Academic journal article Journal of Social History

Gymnastic Exercises, or "Work Wrapped in the Gown of Youthful Joy": Masculinities and the Civilizing Process in 19th Century Hungary

Academic journal article Journal of Social History

Gymnastic Exercises, or "Work Wrapped in the Gown of Youthful Joy": Masculinities and the Civilizing Process in 19th Century Hungary

Article excerpt

The Subject and its Context

The aim of this article is to highlight how masculine dispositions have changed in the course of the civilizing process, and how a major drive for change--modern man--was born in the 18-19th centuries. On the basis of Hungarian data it is intended to point to some universal traits of this process. The overriding thesis is that masculine behavioural patterns were channelled into new directions: the drive to fight, to kill the enemy was gradually built upon by competitive and, later, by co-operative dispositions. It is argued that various existential conditions produce different habituses, which can be transferred to diverse areas of practice. Consequently, sports--duelling, fencing, hunting, horse racing, rowing, gymnastics, athletics, cycling and football--might be regarded as indicators that show the changing behavioural patterns of different social groups.

My inquiries are based on two mutually adaptive "great narratives": Norbert Elias' civilization theory and Pierre Bourdieu's sociology. What differentiates my position from that of these two giants is that I ascribe distinguished importance to specificities derived from the continuously changing patterns of masculinity. This is possible on the basis of adopting the main canon of men's studies--according to which masculinity is a culturally and historically conditioned changing social phenomenon. (1) In other words, the article belongs to the area of relational disposition sociology investigating the long-term transformation of the "structured structures" of lasting non-conscious behavioural patterns manifest in continuous improvisations during the everyday practice and perceivable in bodily traits.

Elias drew a parallel between the "parliamentarization" of the squire and the "sportization" of leisure-time, saying that the people who sent the deputies to the parliament pursued sports in one another's company, motivated by similar habitus components irrespective of their political orientation. (2) His argument also warns that it would be ill advised to take parliamentarianism as the cause and sporting customs as the effect, as both phenomena are conditioned by the same structural specificities of 18th century English society. Bourdieu expresses essentially the same relation in the following way: "various existential conditions produce different habituses, which can be simply transferred to diverse areas of practice." (3)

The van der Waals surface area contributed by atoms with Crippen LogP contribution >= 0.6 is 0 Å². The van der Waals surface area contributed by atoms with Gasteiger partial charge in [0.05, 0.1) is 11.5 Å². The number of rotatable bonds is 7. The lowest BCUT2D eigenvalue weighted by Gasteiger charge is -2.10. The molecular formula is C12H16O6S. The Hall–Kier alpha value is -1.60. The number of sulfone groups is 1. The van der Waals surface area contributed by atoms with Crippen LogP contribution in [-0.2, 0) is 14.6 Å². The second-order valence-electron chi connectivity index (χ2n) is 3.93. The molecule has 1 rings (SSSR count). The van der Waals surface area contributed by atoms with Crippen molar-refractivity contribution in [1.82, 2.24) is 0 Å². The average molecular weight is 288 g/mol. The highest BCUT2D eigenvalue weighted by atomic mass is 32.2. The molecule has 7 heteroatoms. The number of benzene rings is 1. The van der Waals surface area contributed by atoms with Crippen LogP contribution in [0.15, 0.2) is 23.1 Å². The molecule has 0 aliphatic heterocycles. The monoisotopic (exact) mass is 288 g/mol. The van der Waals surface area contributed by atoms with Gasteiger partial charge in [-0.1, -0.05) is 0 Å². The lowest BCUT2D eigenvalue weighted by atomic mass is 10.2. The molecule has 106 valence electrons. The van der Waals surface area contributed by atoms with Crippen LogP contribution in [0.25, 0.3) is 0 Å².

In the following, by comparing gymnastic exercises with rowing and fencing, I do not intend to suggest that one stemmed from the other, or that there is some causal relation between them. In other words my work remains at the level of sociological ideal-types. At the same time, historical events, facts and relations are indispensable sources of the discussion. The statements are based on empirical historical-sociological research carried out using an inductive logic: in the course of the research, I analyzed as many of the available sources and data as possible in order to find which leisure-time activities were the most typical and frequently pursued in various periods in the upper strata of 19th century Hungarian society. My data and sources were primarily qualitative: memoirs, diaries, correspondence, publications and press coverage of important people of the times.

In my book I ascribed great significance to the emergence and changes of organizational frames. When, for example, a source indicated that a group of aristocrats established a share-holding company with the intent of introducing horse racing, and, related to that, I found many entries in the diary of one of the leading Hungarian aristocrats about horse racing, let alone a whole book about horses which was later responded to by another aristocrat, I deemed this amount of information sufficient to interpret horse racing as a salient activity, even though in the 1830's there were fewer than ten races each year. Or, when based on a monographic elaboration of the press of a period I found that rowing clubs mushroomed to such an extent that the largest number of sports unions at a given time in Hungary were rowing clubs, then the question appeared self-evident: what lay behind this institutionalization? …

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